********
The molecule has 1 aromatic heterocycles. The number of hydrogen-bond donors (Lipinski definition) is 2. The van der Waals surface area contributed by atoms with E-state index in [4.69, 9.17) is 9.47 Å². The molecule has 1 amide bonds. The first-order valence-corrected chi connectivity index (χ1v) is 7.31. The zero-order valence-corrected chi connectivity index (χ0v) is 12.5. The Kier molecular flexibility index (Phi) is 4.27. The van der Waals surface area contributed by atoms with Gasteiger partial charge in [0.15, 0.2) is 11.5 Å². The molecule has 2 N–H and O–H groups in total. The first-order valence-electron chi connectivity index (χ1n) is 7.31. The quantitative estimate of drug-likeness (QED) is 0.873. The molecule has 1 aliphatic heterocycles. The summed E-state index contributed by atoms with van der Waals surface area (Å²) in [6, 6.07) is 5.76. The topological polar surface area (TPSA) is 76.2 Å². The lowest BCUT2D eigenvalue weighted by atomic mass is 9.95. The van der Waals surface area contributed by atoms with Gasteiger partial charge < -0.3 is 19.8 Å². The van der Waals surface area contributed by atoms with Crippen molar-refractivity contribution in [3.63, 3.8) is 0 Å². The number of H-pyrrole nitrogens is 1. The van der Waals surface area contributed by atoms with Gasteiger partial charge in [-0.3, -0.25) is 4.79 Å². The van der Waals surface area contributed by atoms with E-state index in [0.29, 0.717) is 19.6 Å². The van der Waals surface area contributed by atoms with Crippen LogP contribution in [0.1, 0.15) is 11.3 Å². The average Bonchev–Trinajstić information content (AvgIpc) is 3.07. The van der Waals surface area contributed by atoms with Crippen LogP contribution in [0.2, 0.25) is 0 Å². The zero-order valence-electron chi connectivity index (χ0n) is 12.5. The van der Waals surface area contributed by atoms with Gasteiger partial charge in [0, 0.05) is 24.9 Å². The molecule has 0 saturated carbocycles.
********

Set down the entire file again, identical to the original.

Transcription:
The molecule has 1 aromatic heterocycles. The number of hydrogen-bond donors (Lipinski definition) is 2. The van der Waals surface area contributed by atoms with E-state index in [4.69, 9.17) is 9.47 Å². The molecule has 1 amide bonds. The first-order valence-corrected chi connectivity index (χ1v) is 7.31. The zero-order valence-corrected chi connectivity index (χ0v) is 12.5. The Kier molecular flexibility index (Phi) is 4.27. The van der Waals surface area contributed by atoms with Gasteiger partial charge in [0.15, 0.2) is 11.5 Å². The molecule has 2 N–H and O–H groups in total. The first-order valence-electron chi connectivity index (χ1n) is 7.31. The quantitative estimate of drug-likeness (QED) is 0.873. The molecule has 1 aliphatic heterocycles. The summed E-state index contributed by atoms with van der Waals surface area (Å²) in [6, 6.07) is 5.76. The topological polar surface area (TPSA) is 76.2 Å². The lowest BCUT2D eigenvalue weighted by atomic mass is 9.95. The van der Waals surface area contributed by atoms with Gasteiger partial charge < -0.3 is 19.8 Å². The van der Waals surface area contributed by atoms with Crippen molar-refractivity contribution in [3.63, 3.8) is 0 Å². The number of H-pyrrole nitrogens is 1. The van der Waals surface area contributed by atoms with Gasteiger partial charge in [-0.3, -0.25) is 4.79 Å². The van der Waals surface area contributed by atoms with E-state index in [0.29, 0.717) is 19.6 Å². The van der Waals surface area contributed by atoms with Crippen LogP contribution in [0.1, 0.15) is 11.3 Å². The average Bonchev–Trinajstić information content (AvgIpc) is 3.07. The van der Waals surface area contributed by atoms with Crippen LogP contribution in [0.2, 0.25) is 0 Å². The zero-order valence-electron chi connectivity index (χ0n) is 12.5. The van der Waals surface area contributed by atoms with Gasteiger partial charge in [0, 0.05) is 24.9 Å². The molecule has 0 saturated carbocycles.